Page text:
Pass Me The Light Bulb

An old adage has its roots in the military: the people who know what’s really happening have no power to change things, and the people who have the power to change things don’t know what’s really happening.  The conventional business answer in attempting to square this particular circle has been the suggestion scheme, but this rarely adds much value because it doesn’t question the power structure of the organisation, ie ‘you may have ideas but I’ll decide whether they are worthwhile’.  Going back to the shop floor, where the chief executive discovers first hand ‘what is really going on’ at the coalface,  is more telegenic but similarly reinforces the message that nothing changes without the boss’s say so.

Determined to do better, the giant American manufacturing company GE developed in the late 80s an approach called WorkOut.  Its essence was that a team of experienced staff explored together their ideas for improvement and presented them to managers, who then had to say yes or no – the latter with a credible reason – on the spot.  What managers could not do was kick ideas into the long grass. WorkOut continues to generate big improvements in productivity and has been widely adopted elsewhere.

Whether or not labelled WorkOut, a similar approach get results in local government. Years ago in a county council a 17 year old girl trainee whose first language was not English took part in a project to speed up the process of meeting a child’s special educational needs. Surrounded by much more experienced colleagues and naturally shy, she had little to say at first.  At the fourth session she blurted out “Why do we do all the steps in series?  It would be better to do them in parallel.” A stunned silence and then the eventual result that the time was cut in half, giving the child and family what they needed much sooner, and  the cost was slashed.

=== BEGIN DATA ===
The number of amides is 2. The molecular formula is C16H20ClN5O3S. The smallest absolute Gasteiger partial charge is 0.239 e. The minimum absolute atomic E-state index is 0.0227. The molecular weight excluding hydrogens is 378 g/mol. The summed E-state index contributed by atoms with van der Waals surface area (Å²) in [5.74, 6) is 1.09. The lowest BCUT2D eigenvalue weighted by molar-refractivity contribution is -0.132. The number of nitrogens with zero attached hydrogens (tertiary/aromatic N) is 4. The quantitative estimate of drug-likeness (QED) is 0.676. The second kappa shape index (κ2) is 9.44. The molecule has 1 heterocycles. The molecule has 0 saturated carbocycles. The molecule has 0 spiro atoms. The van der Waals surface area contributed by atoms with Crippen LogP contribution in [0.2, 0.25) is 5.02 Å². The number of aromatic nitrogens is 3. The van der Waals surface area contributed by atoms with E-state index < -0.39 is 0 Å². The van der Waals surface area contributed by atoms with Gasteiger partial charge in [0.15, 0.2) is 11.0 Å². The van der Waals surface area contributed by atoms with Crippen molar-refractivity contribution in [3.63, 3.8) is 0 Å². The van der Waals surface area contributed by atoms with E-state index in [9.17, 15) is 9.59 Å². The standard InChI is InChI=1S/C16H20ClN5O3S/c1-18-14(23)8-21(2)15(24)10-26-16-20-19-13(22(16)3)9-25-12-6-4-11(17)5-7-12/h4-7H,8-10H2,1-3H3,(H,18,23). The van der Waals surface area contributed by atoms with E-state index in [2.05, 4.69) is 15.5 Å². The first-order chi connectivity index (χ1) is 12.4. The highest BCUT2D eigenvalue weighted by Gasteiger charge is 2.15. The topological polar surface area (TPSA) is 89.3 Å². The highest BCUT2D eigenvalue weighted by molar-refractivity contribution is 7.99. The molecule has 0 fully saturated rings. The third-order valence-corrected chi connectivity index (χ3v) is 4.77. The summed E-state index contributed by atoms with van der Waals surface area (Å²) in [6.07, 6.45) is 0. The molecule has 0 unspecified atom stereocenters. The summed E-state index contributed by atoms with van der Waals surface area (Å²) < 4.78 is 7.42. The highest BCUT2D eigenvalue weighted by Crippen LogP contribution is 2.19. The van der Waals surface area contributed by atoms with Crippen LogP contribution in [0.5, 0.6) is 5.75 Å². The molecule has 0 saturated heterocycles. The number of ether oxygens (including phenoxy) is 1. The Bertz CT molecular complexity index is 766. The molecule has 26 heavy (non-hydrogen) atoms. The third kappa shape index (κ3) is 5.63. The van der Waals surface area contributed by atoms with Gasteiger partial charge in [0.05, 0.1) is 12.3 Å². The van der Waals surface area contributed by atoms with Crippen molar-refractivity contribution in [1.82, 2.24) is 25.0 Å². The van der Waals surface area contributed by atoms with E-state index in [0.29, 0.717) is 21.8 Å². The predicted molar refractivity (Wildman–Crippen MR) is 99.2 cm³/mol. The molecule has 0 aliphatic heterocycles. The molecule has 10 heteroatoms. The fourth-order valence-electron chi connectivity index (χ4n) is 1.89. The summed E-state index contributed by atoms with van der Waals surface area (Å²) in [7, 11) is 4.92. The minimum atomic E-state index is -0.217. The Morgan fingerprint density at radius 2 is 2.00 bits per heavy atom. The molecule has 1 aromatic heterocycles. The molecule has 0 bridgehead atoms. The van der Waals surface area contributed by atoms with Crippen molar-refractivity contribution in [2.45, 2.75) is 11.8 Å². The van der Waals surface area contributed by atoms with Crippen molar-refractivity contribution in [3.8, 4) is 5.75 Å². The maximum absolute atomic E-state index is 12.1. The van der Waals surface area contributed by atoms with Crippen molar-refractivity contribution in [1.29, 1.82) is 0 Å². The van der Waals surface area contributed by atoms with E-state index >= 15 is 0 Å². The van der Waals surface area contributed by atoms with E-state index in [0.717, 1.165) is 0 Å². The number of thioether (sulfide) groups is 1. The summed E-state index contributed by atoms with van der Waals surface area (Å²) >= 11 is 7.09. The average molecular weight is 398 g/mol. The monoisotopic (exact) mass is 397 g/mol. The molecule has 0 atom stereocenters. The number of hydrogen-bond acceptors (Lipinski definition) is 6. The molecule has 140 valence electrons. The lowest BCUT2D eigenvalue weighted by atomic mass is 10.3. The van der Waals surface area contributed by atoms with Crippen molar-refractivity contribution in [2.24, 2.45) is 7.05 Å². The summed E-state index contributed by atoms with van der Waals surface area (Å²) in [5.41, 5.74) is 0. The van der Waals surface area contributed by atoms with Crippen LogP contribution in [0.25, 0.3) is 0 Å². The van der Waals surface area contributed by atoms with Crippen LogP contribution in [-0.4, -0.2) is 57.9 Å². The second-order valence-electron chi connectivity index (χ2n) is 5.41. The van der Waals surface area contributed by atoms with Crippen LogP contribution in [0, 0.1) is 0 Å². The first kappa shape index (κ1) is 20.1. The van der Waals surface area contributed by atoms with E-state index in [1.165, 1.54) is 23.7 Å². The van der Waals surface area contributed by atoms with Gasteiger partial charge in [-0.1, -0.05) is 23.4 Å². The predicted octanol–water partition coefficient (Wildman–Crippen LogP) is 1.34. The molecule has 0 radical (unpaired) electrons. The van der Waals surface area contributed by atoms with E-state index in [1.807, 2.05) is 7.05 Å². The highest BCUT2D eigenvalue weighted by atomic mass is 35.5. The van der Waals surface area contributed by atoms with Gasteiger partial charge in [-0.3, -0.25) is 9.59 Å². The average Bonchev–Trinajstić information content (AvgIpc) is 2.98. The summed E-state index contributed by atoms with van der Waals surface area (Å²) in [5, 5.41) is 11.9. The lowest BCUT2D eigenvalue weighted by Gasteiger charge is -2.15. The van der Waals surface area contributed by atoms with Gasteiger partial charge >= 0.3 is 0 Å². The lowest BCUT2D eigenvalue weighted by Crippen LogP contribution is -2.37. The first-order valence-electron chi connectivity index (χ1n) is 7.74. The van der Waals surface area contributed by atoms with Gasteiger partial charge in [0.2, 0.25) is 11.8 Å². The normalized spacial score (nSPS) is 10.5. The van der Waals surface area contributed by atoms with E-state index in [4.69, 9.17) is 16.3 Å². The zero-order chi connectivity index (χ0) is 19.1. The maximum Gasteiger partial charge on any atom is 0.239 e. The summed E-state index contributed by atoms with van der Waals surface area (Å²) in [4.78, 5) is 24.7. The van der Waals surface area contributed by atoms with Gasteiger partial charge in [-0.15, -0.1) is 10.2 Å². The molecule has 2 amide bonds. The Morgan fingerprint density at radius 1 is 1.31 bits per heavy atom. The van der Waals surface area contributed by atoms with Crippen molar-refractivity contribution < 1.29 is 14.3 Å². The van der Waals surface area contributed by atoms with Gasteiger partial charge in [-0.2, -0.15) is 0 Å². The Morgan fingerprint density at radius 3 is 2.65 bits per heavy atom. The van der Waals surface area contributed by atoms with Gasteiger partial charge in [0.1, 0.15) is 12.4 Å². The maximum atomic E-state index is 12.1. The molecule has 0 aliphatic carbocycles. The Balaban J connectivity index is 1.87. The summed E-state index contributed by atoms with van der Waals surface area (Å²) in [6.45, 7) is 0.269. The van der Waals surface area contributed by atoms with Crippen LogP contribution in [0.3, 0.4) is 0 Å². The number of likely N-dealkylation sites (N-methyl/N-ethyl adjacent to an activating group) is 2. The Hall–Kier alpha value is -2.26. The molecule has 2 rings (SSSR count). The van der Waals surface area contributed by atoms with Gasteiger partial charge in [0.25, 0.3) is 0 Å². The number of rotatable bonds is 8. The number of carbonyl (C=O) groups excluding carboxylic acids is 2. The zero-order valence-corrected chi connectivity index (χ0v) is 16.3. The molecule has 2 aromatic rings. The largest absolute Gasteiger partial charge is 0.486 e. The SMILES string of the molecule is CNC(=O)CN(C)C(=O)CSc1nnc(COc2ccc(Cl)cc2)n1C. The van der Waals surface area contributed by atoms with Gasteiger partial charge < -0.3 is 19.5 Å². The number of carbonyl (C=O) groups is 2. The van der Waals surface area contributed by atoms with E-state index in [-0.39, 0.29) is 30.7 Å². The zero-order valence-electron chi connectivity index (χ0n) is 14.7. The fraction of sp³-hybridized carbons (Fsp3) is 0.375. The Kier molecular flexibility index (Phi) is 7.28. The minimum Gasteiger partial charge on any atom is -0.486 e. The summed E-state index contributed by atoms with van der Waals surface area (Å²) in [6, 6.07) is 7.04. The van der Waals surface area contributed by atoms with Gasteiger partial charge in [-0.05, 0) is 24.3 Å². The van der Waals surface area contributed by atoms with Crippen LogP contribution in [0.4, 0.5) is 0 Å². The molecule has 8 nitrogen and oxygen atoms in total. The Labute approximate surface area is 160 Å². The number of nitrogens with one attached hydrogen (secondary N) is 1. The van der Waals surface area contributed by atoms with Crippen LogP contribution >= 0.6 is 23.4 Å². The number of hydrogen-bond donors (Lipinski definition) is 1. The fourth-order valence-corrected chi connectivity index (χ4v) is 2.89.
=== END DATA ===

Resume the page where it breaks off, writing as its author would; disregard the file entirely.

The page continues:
Interviewing a group of graduate trainees at a city council last month, one message screamed out: they enjoyed their work, thought it was worthwhile, but couldn’t understand why ‘the system’ didn’t get off their back and let them contribute much more.   Sometimes the truthful answer is ‘Because doing so would break the law’ or even ‘That would probably be a good way to kill people’.  But more often the truthful answer is ‘Because that’s the way we do it here so get back in your box’.  After being told that a few times you do, and stay there.

So here’s the challenge to HR professionals, all the more vital in this period of austerity: create the environment in which people have ideas and the organisation snaps them up and runs with them.  Southend, for example, seems to have done that pretty well.

Stephen Taylor

Blakesley Associates

By | 2017-07-30T12:23:24+00:00 July 24th, 2012|Categories: Guest Blogger, Stephen Taylor|5 Comments


  1. Martin Rayson 26th July 2012 at 6:50 pm - Reply

    There is a lot of talk about how we can foster an “innovative” culture in the public sector. This actually sounds quite big and scary. We do have to find some “big” solutions to the challenges we face, but we also need to encourage a culture of continuous improvement where everyone is thinking about how greater efficiency can be achieved and all staff are coming up with ideas and where something is done with those ideas.

  2. Raffaela Goodby 9th August 2012 at 7:03 pm - Reply